A common theme seems to be developing with the players about whom I research and write:
Where are they buried?
First, in this article I wrote for philly.com, we find that the remains of Alexander Albritton, who pitched briefly in the Negro League big time, apparently disappeared after he was beaten to death at Byberry mental hospital, aka Philadelphia’s house of horrors. I’ll explore that mystery in an upcoming post.
But right now, I’ll return to my Delaware theme with the case of Edward “Ace” Stone, a star outfielder, briefly, in the Negro Leagues. Stone got his start in paid baseball circa 1933 with the Wilmington (Del.) Hornets before stints with, among others, the Atlantic City Bacharachs, the Newark Eagles, the Philadelphia Stars, the New York Black Yankees and the Kansas City Monarchs.
Best known for his howitzer of an arm that some compared to that of the great Roberto Clemente, Stone also frequently hit in the middle of the lineups of some of the best teams in blackball history.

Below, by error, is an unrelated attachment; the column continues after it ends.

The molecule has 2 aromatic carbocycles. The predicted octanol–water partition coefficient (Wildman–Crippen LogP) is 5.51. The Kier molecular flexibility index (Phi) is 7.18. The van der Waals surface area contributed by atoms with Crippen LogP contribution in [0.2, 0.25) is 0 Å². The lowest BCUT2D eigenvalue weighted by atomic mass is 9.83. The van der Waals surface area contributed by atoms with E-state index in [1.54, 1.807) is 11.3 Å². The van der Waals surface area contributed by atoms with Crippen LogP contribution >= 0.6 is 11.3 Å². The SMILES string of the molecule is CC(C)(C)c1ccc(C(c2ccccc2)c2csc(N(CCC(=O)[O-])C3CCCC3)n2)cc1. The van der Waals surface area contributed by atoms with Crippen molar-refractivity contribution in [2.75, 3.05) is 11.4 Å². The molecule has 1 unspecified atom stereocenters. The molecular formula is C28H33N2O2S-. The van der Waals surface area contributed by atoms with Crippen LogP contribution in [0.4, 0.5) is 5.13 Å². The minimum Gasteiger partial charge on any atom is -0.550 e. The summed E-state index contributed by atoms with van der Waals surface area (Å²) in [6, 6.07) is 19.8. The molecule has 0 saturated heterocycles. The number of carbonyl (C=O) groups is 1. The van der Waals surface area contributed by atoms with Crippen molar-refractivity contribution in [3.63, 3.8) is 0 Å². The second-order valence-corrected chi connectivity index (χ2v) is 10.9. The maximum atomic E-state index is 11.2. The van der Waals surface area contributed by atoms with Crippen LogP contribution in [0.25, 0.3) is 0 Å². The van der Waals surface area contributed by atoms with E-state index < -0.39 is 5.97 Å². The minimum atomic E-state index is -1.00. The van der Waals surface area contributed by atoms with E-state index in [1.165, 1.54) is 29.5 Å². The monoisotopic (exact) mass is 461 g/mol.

But in addition to his ability to whip the ball from the wall to home plate, Stone was also somewhat notorious for another reason: He was easily lured south of the border, playing much of his career in the Mexican and Cuban leagues, a fact that was lamented by both infuriated Negro League owners and perplexed media types.
The 1946 season seems to have been a tipping point, when in mid-spring, Stone bolted from the Philadelphia Stars and their owner, the clearly chapped Ed Bolden, for Mexico. Stated Pittsburgh Courier columnist W. Rollo Wilson in the paper’s May 11 issue: